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  1. Research & Collection
  2. Collections
  3. Prints and bookplates

Prints and bookplates

The graphic arts collection of the Gutenberg Museum features more than 20,000 individual sheets and around 4,000 posters, constituting an impressive representation of artistic, artisan and print technology methods as well as historical book themes. The collection includes one of the world's most extensive public special bookplate collections of around 120,000 miniature graphics including those of famous owners such as Giorgio Armani and Albert Einstein.

Prints & Graphic arts

The collection focuses on graphic arts by artists that employed exceptional printing methods. It also has additional focal points that complement the holdings and mission of the museum – images that document individuals working in print shops and publishing houses, and technical illustrations that present work processes and historical phases of print history. In addition, different work samples illustrate graphic (print) techniques.

The collection contains large bequests and bestowals with a specific research aim. The bequests include the collection of the print researcher Otto M. Lilien or the works archives of the artists Joseph Weisz and Otto Rohse.


For many centuries, artists have been using wood, metal, or rock and in recent times screens, linoleum, or the PC to duplicate their works. The Gutenberg Museum owns work samples of a large number of artists such as Otto Arpke, Ernst Barlach, Honoré Daumier, Giovanni Battista Piranesi, Peter Paul Rubens, or Utagawa Hiroshige.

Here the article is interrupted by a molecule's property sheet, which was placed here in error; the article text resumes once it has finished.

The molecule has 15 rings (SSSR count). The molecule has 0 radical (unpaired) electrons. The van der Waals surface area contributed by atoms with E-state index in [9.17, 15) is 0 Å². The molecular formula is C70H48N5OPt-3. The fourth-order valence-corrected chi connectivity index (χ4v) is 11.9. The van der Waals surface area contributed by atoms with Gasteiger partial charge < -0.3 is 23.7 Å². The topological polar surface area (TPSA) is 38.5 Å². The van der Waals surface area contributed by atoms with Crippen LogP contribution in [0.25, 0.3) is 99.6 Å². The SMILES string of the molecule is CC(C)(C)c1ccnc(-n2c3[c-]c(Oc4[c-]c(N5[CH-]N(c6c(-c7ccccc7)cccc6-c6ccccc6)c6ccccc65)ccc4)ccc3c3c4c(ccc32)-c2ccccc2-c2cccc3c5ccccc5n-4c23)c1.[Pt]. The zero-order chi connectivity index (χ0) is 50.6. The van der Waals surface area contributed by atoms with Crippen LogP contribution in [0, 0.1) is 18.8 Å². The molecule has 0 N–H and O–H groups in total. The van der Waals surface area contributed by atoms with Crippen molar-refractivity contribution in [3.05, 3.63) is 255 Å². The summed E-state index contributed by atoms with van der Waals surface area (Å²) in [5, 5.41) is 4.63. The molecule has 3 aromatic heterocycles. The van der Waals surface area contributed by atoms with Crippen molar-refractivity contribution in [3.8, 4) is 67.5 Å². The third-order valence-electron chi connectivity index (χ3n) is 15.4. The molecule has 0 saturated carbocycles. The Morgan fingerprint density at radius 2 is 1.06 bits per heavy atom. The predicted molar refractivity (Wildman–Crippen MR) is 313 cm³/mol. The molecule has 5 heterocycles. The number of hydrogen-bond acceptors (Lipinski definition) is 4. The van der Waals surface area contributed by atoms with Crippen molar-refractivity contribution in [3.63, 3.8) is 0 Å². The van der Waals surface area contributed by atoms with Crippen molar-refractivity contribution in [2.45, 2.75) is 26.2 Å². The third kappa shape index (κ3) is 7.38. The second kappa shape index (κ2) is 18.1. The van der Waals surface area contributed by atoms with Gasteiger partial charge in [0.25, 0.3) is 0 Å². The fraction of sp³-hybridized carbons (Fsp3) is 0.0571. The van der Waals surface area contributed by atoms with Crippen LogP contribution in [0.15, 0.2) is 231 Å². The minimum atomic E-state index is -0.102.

However, technical illustrations, such as, for example, the famous illustrations of the "Encyclopédie" (1751-1780) of Denis Diderot and Jean-Baptiste le Rond d’Alembert, are collected independent of their creators as they illustrate the history of printing and technology.

In the collection of printers' portraits, the many images of Johannes Gutenberg play a special role. The holdings also include the works of the city printers of Mainz, which are awarded every two years with one of Germany's most highly prized awards for graphic reproductions.

Commercial art

Commercial art has been one of the main sources of income of typesetters and printers for many years. Post cards, letterheads, business cards, menus, as well as lists of goods are therefore a focal point of the graphic art collection of the Gutenberg Museum. As a witness of everyday life, commercial art is a reflection of changing fashion trends and evolving technology.

Around 4,000 posters are another core area of the collection. Whether propaganda, travel, or exhibitions – posters were and continue to be popular means of advertising. The Gutenberg Museum collects examples of various thematic areas as well as especially valuable posters some of which are artist's originals.


The Latin expression "ex libris" ("from the books", or "from the library") denotes small, often artistically decorated labels that book owners have been pasting on the inside of the covers of their books to indicate ownership for many centuries. The museum's more than 120,000 items include bookplates of famous artists such as Albrecht Dürer, Lovis Corinth, and Franz Marc, as well as of famous collectors such as Franklin D. Roosevelt, Albert Einstein, and Thomas Mann.